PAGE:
Money and finances are things that I usually talk about on Ashley’s Bliss, but I’m making an exception! Why? Because I think there are a lot of people, especially other twenty-somethings, that can get overwhelmed with this whole debt and budget thing. We have student loans and credit cards to try and manage on top of you know just trying to live normally as a human.
When I graduated nursing school and started working as a nurse I was super pumped to actually have a decent paycheck! Finally! Whew! However, like most people during the struggles of school, I racked up some credit card debt in addition to student loans. So, I am going to tell you EXACTLY what I did to eliminate my credit card debt and start to save money. It worked for me and it can work for you too! It doesn’t matter how much debt you currently have. You will be able to figure out what works for YOU and determine how you can get out of credit card debt. No more paying interest to credit card companies!
Make a Budget
This part can be a little scary. I used excel because it’s pretty user friendly and it allowed me to map out my monthly budget. There are many free budget templates out there that you can use to help or you can do it the old fashioned way in excel (like I did).
First, I compiled a list of ALL reoccurring payments, such as bills, and their corresponding amounts. This included car payments, cell phone, rent/utilities…. you get the idea! Then I went through my bank and credit card statements to figure out how much money I typically spend on what. For example, I have a dog and I needed to include in my budget how much I spend on his food, medications and vet care. You MUST go through everything!! And I mean everything! Have a caffeine addiction? Include how much you spend on coffee per month. It’s so important to have an accurate representation of your monthly budget when you start this process. This does not mean you can’t change your spending habits. If you include everything you spend money on, you are giving yourself the opportunity to see where you can cut back or eliminate things that aren’t necessary right now.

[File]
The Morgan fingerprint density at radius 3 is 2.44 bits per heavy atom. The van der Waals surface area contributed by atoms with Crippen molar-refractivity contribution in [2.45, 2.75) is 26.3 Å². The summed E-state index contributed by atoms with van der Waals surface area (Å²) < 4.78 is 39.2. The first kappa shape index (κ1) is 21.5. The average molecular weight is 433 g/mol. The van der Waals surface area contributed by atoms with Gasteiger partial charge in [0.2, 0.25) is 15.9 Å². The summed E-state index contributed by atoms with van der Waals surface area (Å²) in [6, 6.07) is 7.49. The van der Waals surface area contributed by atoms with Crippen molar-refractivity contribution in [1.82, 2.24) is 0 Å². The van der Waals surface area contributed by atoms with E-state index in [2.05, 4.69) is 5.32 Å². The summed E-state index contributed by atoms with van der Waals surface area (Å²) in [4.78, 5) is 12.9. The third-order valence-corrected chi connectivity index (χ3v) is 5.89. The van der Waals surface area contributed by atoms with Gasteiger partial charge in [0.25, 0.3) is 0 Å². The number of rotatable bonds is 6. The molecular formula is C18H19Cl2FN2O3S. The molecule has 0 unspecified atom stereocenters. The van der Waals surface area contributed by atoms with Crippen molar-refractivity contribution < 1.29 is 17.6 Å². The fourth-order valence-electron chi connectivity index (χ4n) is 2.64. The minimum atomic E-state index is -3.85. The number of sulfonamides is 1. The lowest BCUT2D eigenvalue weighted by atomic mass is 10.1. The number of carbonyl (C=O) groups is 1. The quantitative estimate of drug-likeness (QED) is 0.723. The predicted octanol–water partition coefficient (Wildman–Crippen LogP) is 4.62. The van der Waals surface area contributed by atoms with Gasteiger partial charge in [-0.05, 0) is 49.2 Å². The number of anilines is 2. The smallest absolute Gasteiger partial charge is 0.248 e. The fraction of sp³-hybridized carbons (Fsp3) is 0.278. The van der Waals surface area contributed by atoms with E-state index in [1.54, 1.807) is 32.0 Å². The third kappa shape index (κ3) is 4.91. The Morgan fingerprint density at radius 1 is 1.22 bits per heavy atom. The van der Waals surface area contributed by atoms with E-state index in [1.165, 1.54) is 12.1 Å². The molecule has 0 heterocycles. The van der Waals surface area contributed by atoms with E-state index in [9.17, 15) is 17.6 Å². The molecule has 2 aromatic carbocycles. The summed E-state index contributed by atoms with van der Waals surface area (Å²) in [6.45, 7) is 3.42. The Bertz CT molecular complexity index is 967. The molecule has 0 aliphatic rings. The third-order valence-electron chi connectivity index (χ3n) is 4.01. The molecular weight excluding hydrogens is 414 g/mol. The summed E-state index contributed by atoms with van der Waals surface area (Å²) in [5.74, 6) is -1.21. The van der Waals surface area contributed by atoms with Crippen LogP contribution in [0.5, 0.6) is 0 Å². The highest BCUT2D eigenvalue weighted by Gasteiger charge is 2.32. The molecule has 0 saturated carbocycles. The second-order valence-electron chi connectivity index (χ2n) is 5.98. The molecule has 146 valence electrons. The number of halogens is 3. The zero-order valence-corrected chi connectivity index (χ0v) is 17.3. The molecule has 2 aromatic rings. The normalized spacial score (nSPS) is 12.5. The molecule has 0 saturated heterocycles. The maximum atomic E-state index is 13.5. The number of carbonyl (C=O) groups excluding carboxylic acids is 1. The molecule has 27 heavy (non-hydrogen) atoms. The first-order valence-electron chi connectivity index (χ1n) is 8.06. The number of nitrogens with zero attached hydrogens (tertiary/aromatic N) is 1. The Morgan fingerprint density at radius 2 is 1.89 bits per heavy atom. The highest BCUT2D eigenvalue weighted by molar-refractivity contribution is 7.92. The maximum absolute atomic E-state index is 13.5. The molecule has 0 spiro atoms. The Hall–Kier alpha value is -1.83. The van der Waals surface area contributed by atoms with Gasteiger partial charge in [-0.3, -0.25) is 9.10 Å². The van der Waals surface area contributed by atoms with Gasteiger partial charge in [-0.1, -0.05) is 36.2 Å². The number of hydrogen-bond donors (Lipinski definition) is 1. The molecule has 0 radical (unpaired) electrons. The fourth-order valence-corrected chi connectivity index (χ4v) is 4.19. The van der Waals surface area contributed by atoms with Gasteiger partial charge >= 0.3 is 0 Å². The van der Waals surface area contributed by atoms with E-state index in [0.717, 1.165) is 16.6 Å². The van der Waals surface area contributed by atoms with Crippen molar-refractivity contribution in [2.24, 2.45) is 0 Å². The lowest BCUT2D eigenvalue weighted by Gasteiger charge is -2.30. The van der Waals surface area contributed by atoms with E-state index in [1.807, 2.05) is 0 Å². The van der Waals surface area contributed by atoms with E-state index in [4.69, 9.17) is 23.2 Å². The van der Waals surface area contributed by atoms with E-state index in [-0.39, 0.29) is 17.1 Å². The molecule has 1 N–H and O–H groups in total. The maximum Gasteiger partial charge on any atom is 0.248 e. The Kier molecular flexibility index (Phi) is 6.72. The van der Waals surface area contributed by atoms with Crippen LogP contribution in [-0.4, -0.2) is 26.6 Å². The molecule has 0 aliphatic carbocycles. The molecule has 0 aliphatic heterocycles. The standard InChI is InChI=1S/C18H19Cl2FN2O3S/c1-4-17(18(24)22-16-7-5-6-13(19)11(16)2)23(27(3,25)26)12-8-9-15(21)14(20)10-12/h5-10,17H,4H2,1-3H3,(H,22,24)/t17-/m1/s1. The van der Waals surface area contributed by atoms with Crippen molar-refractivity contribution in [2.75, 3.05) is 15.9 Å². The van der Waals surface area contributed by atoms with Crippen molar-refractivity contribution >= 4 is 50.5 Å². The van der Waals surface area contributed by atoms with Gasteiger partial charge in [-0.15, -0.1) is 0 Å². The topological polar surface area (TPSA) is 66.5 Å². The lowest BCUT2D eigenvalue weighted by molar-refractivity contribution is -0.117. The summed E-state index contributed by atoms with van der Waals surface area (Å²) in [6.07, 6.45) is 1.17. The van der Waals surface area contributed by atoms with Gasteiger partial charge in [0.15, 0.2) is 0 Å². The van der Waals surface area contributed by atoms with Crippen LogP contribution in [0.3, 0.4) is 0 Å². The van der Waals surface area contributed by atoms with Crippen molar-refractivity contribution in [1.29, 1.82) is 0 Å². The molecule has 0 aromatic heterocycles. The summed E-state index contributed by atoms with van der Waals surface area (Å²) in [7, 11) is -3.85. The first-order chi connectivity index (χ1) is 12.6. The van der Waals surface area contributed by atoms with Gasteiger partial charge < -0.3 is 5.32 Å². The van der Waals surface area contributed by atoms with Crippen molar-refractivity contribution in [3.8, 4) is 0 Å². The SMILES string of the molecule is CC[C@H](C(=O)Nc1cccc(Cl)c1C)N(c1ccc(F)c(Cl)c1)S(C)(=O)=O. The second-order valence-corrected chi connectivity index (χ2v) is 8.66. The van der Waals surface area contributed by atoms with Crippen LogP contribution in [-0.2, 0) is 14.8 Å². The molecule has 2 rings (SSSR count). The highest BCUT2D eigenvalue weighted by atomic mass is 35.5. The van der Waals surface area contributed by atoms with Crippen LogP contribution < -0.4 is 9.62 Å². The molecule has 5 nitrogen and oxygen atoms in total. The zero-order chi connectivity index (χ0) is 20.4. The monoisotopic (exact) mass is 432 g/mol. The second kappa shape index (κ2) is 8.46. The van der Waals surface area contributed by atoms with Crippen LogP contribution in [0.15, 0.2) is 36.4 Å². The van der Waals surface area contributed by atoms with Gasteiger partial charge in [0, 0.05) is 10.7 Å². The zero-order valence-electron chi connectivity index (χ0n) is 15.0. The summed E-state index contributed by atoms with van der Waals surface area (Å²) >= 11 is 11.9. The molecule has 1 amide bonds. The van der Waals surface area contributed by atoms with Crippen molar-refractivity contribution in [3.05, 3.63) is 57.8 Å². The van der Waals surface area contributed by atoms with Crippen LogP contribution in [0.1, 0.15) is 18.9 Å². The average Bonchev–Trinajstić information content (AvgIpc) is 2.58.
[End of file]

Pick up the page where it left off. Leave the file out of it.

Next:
Important: I did not include my credit cards in this budget section. I made a section for my credit card debt several columns away from my monthly budget items. I will explain why below, I promise!
Once you have your list put together, total the amount at the bottom. This number is important and I labeled it as “debt payments.”
Then, take a look at your pay-stubs. If you are a salary employee you can easily get an idea of your exact monthly take home pay. If you are hourly (like me) it’s a little more difficult and you can take an average of your paychecks to figure out your monthly take home pay. I always err on the side of caution with lower estimates to prevent any issues. Just in case! List your monthly take home (gross) amount. I even included a surplus/deficit row that subtracted the debt payments from the monthly gross. This simple calculation will tell you much you have left over each month OR if you have overextended your budget.
I created a list of my credit card debts several columns away from my budget obligations. The reason I did this was because I wanted to see it separately from my monthly budget to figure out exactly how much I needed to pay per month to eliminate my credit card debt. I set a strict date that I wanted to have $0 credit card debt. I did this by dividing my total credit card debt by the amount of months. For example, let’s say I wanted to be debt free in 4 months. You divide the total debt by 4. This number is how much you need to pay monthly on your credit cards to achieve your goal. It looked something like this:
This is just an example. You must determine what best fits your situation. You might have to reduce your monthly budget expenses, so you can implement your credit card debt elimination plan. In my case, I knew that in x amount of months my student loans would start and I would not have the same cash flow. So I made sacrifices in my monthly budget to be able to afford my calculated monthly payments to my credit cards and pay them off before my student loans started. It’s helpful to not use your credit cards while you are paying off the debt. Otherwise it turns into an endless cycle of playing catch up. Your monthly budget is truly the key to your success!
You CAN eliminate your debt! It requires commitment and being very meticulous with your spending. It is so worth it in the end! You will feel a sense of freedom when you no longer have to look at your credit card debt every month.
Good luck!! I would love to hear your stories of how you kicked credit card debt to the curb!